The history of the University of California over the last half-century has been written through protest. Student movements and labor actions alike erupt iteratively in response to changes in the UC’s structure. Amid one longer struggle, each generation fights its own particular battles. Last December, when a group of grad students at UC Santa Cruz withheld grades from the winter quarter—and were summarily fired, prompting a full labor strike and solidarity actions statewide—they were targeting the material conditions of their labor and their housing. They were also rejecting the dictates of a university system increasingly run as a business, in which they represent nothing so much as a discounted workforce. The university greeted them with open hostility.
Santa Cruz provided the ideal tinder box for the conflagration. Housing costs are among the highest in the nation: the average monthly rent of a one-bedroom apartment in the county hovers just under $2,000, with affordability trending down as rent continues to outpace regional income growth. Like most of California’s metropolitan areas, the number of cost-burdened renters exceeds national averages, and the county’s per-capita homeless population has reached San Francisco levels. The university is not only far and away the county’s largest employer, but a major player in the real estate market, capable of exerting citywide influence on rent prices. On its campus, according to internal polling, most graduate workers are rent-burdened, paying more than 30 percent of their income toward rent; many pay more than 70 percent.1 The graduate workers’ contract signed with the UC in 2018, meanwhile, had been voted down by 83 percent of Santa Cruz graduate student workers.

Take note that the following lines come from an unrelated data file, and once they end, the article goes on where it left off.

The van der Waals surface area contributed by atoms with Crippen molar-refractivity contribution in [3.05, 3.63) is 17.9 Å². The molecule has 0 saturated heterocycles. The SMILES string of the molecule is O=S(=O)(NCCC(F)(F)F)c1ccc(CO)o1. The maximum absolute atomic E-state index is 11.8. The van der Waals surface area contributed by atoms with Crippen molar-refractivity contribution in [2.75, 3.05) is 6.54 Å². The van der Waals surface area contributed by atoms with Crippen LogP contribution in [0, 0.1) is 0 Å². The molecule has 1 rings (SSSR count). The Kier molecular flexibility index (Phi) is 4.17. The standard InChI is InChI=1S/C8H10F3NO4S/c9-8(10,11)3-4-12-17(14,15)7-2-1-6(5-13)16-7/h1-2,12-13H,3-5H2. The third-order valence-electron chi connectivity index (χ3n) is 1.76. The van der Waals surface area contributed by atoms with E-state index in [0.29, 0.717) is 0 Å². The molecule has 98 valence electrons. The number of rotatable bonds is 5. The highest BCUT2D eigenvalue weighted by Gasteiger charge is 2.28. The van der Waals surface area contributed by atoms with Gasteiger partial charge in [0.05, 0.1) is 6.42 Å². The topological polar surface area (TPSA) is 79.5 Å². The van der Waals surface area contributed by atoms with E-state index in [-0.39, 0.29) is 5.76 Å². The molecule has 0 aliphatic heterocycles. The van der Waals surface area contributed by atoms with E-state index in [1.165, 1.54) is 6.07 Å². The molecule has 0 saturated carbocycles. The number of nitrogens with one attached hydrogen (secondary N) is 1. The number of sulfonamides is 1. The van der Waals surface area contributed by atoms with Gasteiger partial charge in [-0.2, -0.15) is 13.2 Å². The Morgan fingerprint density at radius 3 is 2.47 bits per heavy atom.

Discontent boiled over into a December grading strike for a cost-of-living adjustment (COLA) to keep pace with the overheated housing market. In the coming months, the grade withholding grew into a full labor strike on UCSC’s campus. The grad workers’ union had signed a contract with the UC the previous year with a boilerplate no-strike clause that precluded the union sanctioning any such action; the UCSC workers, on wildcat strike and thus unprotected, were fired en masse by the university, which in turn spread the strike—and demands for COLA—across the UC system.